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Research Article | Open Access

Volume 2012 |Article ID 204031 | https://doi.org/10.1155/2012/204031

Rasoul Eskandari, Farzollah Mirzapour, Ali Morassaei, "More on -Normal Operators in Hilbert Spaces", Abstract and Applied Analysis, vol. 2012, Article ID 204031, 11 pages, 2012. https://doi.org/10.1155/2012/204031

# More on ( 𝜶 , 𝜷 ) -Normal Operators in Hilbert Spaces

Revised03 Jul 2012
Accepted20 Jul 2012
Published16 Aug 2012

#### Abstract

We study some properties of -normal operators and we present various inequalities between the operator norm and the numerical radius of -normal operators on Banach algebra () of all bounded linear operators , where is Hilbert space.

#### 1. Introduction

Throughout the paper, let denote the algebra of all bounded linear operators acting on a complex Hilbert space , denote the algebra of all self-adjoint operators in , and is the identity operator. In case of , we identify with the full matrix algebra of all matrices with entries in the complex field. An operator is called positive if is valid for any , and then we write . Moreover, by we mean for any . For , we say if . An operator is majorized by , if there exists a constant such that for all or equivalently [1].

For real numbers and with , an operator acting on a Hilbert space is called -normal [2, 3] if An immediate consequence of above definition is from which we obtain for all .

Notice that, according to (1.1), if is -normal operator, then and majorize each other.

In [3], Moslehian posed two problems about -normal operators as follows.

For fixed and ,(i)give an example of an -normal operator which is neither normal nor hyponormal;(ii)is there any nice relation between norm, numerical radius, and spectral radius of an -normal operator?

Dragomir and Moslehian answered these problems in [2], as more as, they propounded a nice example of -normal operator that is neither normal nor hyponormal, as follows.

The matrix in is an -normal with and .

The numerical radius of an operator on is defined by Obviously, by (1.4), for any we have It is well known that is a norm on the Banach algebra of all bounded linear operators. Moreover, we have For other results and historical comments on the numerical radius see [4].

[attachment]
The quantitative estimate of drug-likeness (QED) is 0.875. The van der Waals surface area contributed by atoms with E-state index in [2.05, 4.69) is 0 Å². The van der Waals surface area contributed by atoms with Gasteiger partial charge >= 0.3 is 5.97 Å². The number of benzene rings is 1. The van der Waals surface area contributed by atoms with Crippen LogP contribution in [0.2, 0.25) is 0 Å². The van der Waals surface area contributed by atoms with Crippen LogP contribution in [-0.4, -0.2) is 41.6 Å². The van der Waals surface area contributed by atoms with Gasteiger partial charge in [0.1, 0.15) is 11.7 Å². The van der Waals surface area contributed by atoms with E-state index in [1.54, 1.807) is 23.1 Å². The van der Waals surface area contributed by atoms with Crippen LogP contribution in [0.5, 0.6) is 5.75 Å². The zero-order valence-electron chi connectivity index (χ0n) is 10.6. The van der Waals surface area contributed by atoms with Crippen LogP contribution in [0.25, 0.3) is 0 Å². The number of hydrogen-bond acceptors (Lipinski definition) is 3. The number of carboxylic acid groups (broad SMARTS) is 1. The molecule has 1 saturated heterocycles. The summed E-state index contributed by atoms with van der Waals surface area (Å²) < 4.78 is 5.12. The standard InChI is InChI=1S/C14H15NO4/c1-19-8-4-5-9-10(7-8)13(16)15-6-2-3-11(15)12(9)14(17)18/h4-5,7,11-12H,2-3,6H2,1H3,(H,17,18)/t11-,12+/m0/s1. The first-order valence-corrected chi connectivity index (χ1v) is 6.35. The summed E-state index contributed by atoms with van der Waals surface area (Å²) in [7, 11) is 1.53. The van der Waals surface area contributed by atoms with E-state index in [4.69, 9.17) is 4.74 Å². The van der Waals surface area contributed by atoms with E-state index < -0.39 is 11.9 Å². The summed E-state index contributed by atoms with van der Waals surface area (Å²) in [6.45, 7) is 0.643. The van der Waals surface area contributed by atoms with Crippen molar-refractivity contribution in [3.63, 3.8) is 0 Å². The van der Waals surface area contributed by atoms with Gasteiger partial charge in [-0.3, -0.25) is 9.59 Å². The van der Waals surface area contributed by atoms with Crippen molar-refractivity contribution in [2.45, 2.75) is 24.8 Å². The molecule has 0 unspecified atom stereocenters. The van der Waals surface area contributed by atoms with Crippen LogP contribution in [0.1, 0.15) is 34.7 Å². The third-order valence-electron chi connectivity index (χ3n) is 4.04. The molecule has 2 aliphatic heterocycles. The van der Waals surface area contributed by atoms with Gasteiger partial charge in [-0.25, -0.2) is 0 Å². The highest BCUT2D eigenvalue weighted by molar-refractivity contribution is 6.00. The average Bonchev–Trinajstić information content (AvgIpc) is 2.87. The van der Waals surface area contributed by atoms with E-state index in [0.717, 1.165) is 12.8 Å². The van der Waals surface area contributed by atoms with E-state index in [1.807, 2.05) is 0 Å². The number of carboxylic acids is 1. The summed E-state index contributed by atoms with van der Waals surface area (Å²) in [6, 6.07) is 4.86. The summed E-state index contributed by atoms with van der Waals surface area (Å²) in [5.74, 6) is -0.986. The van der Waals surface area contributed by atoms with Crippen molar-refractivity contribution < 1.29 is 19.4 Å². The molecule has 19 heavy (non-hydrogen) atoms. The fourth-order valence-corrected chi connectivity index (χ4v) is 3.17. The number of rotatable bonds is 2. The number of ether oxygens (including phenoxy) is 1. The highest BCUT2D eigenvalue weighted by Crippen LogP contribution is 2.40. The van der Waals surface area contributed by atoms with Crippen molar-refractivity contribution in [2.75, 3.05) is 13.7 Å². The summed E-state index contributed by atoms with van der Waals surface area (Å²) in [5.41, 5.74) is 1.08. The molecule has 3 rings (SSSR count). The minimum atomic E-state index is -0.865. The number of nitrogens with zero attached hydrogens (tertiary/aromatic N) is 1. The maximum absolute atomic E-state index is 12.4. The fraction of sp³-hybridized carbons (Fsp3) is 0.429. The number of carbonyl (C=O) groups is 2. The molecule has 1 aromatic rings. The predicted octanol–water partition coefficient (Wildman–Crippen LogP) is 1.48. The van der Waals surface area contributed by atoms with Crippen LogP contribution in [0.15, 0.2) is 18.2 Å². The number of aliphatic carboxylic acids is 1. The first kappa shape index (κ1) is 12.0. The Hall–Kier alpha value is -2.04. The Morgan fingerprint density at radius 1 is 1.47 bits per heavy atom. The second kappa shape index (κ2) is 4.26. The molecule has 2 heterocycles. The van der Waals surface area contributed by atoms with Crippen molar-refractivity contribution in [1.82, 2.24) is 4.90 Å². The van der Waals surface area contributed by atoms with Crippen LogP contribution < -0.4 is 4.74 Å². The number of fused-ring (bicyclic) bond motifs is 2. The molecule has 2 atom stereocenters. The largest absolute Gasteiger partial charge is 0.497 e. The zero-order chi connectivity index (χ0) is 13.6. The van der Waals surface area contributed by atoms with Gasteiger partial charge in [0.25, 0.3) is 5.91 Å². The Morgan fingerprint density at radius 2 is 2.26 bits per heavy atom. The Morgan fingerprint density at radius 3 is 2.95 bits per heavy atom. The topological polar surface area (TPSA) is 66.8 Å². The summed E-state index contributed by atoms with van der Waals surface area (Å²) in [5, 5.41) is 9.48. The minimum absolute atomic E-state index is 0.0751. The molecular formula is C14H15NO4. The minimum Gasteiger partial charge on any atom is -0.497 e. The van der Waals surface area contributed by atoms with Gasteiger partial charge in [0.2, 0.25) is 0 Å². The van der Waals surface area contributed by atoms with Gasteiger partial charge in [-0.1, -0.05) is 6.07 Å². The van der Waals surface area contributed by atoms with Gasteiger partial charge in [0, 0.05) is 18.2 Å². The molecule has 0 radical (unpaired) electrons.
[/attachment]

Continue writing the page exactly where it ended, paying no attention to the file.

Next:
The antieigenvalue of an operator defined by The vector which takes is called an antieigenvector of . We refer more study on this matter to [4].

In this paper, we prove some properties of -normal operators and state various inequalities between the operator norm and the numerical radius of -normal operators in Hilbert spaces.

#### 2. Some Properties of -Normal Operators

In this section, we establish some properties of -normal operators. It is easy to see that if is an -normal then is -normal. We find numbers such that is -normal where is -normal.

We know by the Cauchy-Schwartz inequality that . Also we can write We define

We know that if is normal operator then is also normal.

Theorem 2.1. Let be an -normal operator on a Hilbert space such that and . Then is -normal, if provided one of the following conditions holds:(i),(ii).

Proof. In both of above cases, we show that By the assumption (i), , we have for every with and , consequently we get , and therefore (2.3) is valid. On the other hand, if (ii) holds and we set then we get for every with and , consequently: Since , we obtain and so Now, by using the last inequality, we have This shows that (2.3) holds for (ii), too. Thus, for any with we have and this completes the proof.

Corollary 2.2. Let be an -normal operator. We have the following.(i)If then is -normal operator for any .(ii)If then is -normal operator for any .